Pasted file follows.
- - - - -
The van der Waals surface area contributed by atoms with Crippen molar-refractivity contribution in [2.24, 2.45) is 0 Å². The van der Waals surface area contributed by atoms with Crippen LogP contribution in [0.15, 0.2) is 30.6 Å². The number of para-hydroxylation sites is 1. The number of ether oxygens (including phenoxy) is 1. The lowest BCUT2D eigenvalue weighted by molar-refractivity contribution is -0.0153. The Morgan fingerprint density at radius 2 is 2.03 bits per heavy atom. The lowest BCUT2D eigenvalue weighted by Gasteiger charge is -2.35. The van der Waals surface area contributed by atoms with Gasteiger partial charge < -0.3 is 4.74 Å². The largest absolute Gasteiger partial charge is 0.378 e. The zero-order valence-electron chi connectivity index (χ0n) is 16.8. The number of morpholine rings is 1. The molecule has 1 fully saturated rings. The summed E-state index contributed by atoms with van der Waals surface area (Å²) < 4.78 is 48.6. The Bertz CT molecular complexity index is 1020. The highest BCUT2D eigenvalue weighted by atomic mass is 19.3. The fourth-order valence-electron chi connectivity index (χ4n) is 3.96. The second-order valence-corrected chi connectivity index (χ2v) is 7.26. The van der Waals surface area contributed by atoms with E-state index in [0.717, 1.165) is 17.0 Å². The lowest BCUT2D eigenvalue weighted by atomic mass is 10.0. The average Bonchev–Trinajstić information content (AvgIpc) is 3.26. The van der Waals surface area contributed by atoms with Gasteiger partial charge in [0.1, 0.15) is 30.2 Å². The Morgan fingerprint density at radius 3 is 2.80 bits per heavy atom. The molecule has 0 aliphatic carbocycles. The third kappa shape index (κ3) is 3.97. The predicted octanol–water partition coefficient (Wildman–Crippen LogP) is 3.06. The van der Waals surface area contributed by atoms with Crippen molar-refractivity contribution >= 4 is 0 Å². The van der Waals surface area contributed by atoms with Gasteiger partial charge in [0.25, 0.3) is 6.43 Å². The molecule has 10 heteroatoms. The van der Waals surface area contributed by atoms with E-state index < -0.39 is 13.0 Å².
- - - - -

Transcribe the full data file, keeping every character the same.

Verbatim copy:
The van der Waals surface area contributed by atoms with Crippen molar-refractivity contribution in [2.24, 2.45) is 0 Å². The van der Waals surface area contributed by atoms with Crippen LogP contribution in [0.15, 0.2) is 30.6 Å². The number of para-hydroxylation sites is 1. The number of ether oxygens (including phenoxy) is 1. The lowest BCUT2D eigenvalue weighted by molar-refractivity contribution is -0.0153. The Morgan fingerprint density at radius 2 is 2.03 bits per heavy atom. The lowest BCUT2D eigenvalue weighted by Gasteiger charge is -2.35. The van der Waals surface area contributed by atoms with Gasteiger partial charge < -0.3 is 4.74 Å². The largest absolute Gasteiger partial charge is 0.378 e. The zero-order valence-electron chi connectivity index (χ0n) is 16.8. The number of morpholine rings is 1. The molecule has 1 fully saturated rings. The summed E-state index contributed by atoms with van der Waals surface area (Å²) < 4.78 is 48.6. The Bertz CT molecular complexity index is 1020. The highest BCUT2D eigenvalue weighted by atomic mass is 19.3. The fourth-order valence-electron chi connectivity index (χ4n) is 3.96. The second-order valence-corrected chi connectivity index (χ2v) is 7.26. The van der Waals surface area contributed by atoms with E-state index in [0.717, 1.165) is 17.0 Å². The lowest BCUT2D eigenvalue weighted by atomic mass is 10.0. The average Bonchev–Trinajstić information content (AvgIpc) is 3.26. The van der Waals surface area contributed by atoms with Gasteiger partial charge in [0.1, 0.15) is 30.2 Å². The Morgan fingerprint density at radius 3 is 2.80 bits per heavy atom. The molecule has 0 aliphatic carbocycles. The third kappa shape index (κ3) is 3.97. The predicted octanol–water partition coefficient (Wildman–Crippen LogP) is 3.06. The van der Waals surface area contributed by atoms with Crippen molar-refractivity contribution >= 4 is 0 Å². The van der Waals surface area contributed by atoms with Gasteiger partial charge in [0.25, 0.3) is 6.43 Å². The molecule has 10 heteroatoms. The van der Waals surface area contributed by atoms with E-state index < -0.39 is 13.0 Å².